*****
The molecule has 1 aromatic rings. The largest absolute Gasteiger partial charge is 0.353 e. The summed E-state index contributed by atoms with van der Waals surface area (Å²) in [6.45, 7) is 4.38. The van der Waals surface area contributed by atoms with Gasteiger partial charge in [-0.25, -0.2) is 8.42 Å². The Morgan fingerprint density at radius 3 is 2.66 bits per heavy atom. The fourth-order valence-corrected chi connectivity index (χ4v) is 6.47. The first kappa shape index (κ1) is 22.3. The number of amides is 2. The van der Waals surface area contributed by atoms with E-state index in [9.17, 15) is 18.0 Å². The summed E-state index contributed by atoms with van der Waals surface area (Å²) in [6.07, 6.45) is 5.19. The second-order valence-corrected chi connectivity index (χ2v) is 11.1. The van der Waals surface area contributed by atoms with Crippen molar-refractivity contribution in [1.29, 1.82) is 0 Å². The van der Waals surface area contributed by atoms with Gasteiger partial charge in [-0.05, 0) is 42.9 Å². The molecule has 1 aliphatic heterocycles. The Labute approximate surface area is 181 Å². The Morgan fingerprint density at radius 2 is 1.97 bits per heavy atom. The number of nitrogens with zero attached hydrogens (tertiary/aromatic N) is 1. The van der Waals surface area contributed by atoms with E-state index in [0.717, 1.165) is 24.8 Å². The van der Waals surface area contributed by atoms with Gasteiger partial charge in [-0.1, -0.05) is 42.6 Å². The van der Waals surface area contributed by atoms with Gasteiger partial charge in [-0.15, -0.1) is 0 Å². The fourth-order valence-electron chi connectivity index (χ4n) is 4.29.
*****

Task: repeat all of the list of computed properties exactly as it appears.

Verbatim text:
The molecule has 1 aromatic rings. The largest absolute Gasteiger partial charge is 0.353 e. The summed E-state index contributed by atoms with van der Waals surface area (Å²) in [6.45, 7) is 4.38. The van der Waals surface area contributed by atoms with Gasteiger partial charge in [-0.25, -0.2) is 8.42 Å². The Morgan fingerprint density at radius 3 is 2.66 bits per heavy atom. The fourth-order valence-corrected chi connectivity index (χ4v) is 6.47. The first kappa shape index (κ1) is 22.3. The number of amides is 2. The van der Waals surface area contributed by atoms with E-state index in [9.17, 15) is 18.0 Å². The summed E-state index contributed by atoms with van der Waals surface area (Å²) in [6.07, 6.45) is 5.19. The second-order valence-corrected chi connectivity index (χ2v) is 11.1. The van der Waals surface area contributed by atoms with Crippen molar-refractivity contribution in [1.29, 1.82) is 0 Å². The van der Waals surface area contributed by atoms with Gasteiger partial charge in [-0.05, 0) is 42.9 Å². The molecule has 1 aliphatic heterocycles. The Labute approximate surface area is 181 Å². The Morgan fingerprint density at radius 2 is 1.97 bits per heavy atom. The number of nitrogens with zero attached hydrogens (tertiary/aromatic N) is 1. The van der Waals surface area contributed by atoms with E-state index in [0.717, 1.165) is 24.8 Å². The van der Waals surface area contributed by atoms with Gasteiger partial charge in [-0.1, -0.05) is 42.6 Å². The van der Waals surface area contributed by atoms with Gasteiger partial charge in [-0.15, -0.1) is 0 Å². The fourth-order valence-electron chi connectivity index (χ4n) is 4.29.